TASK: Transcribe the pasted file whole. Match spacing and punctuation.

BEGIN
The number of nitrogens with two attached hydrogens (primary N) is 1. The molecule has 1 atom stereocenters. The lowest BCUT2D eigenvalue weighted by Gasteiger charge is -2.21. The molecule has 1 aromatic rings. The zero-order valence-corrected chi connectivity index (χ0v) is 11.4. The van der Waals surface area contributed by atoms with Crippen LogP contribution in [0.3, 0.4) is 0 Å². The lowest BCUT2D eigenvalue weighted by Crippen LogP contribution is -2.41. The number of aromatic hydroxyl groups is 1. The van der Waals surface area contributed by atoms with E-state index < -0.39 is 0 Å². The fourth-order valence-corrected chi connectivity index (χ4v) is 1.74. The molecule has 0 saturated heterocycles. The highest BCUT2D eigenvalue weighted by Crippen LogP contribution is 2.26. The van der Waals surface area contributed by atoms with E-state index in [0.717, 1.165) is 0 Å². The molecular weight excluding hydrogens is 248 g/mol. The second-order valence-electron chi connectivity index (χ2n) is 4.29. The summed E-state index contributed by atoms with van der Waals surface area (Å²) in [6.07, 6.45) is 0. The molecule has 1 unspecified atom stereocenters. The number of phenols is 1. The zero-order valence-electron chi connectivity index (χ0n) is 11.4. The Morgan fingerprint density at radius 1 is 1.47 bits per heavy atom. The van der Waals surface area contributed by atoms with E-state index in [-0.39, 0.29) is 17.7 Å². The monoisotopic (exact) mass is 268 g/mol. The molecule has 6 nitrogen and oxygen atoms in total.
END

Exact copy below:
The number of nitrogens with two attached hydrogens (primary N) is 1. The molecule has 1 atom stereocenters. The lowest BCUT2D eigenvalue weighted by Gasteiger charge is -2.21. The molecule has 1 aromatic rings. The zero-order valence-corrected chi connectivity index (χ0v) is 11.4. The van der Waals surface area contributed by atoms with Crippen LogP contribution in [0.3, 0.4) is 0 Å². The lowest BCUT2D eigenvalue weighted by Crippen LogP contribution is -2.41. The number of aromatic hydroxyl groups is 1. The van der Waals surface area contributed by atoms with E-state index < -0.39 is 0 Å². The fourth-order valence-corrected chi connectivity index (χ4v) is 1.74. The molecule has 0 saturated heterocycles. The highest BCUT2D eigenvalue weighted by Crippen LogP contribution is 2.26. The van der Waals surface area contributed by atoms with E-state index in [0.717, 1.165) is 0 Å². The molecular weight excluding hydrogens is 248 g/mol. The second-order valence-electron chi connectivity index (χ2n) is 4.29. The summed E-state index contributed by atoms with van der Waals surface area (Å²) in [6.07, 6.45) is 0. The molecule has 1 unspecified atom stereocenters. The number of phenols is 1. The zero-order valence-electron chi connectivity index (χ0n) is 11.4. The Morgan fingerprint density at radius 1 is 1.47 bits per heavy atom. The van der Waals surface area contributed by atoms with E-state index in [-0.39, 0.29) is 17.7 Å². The monoisotopic (exact) mass is 268 g/mol. The molecule has 6 nitrogen and oxygen atoms in total.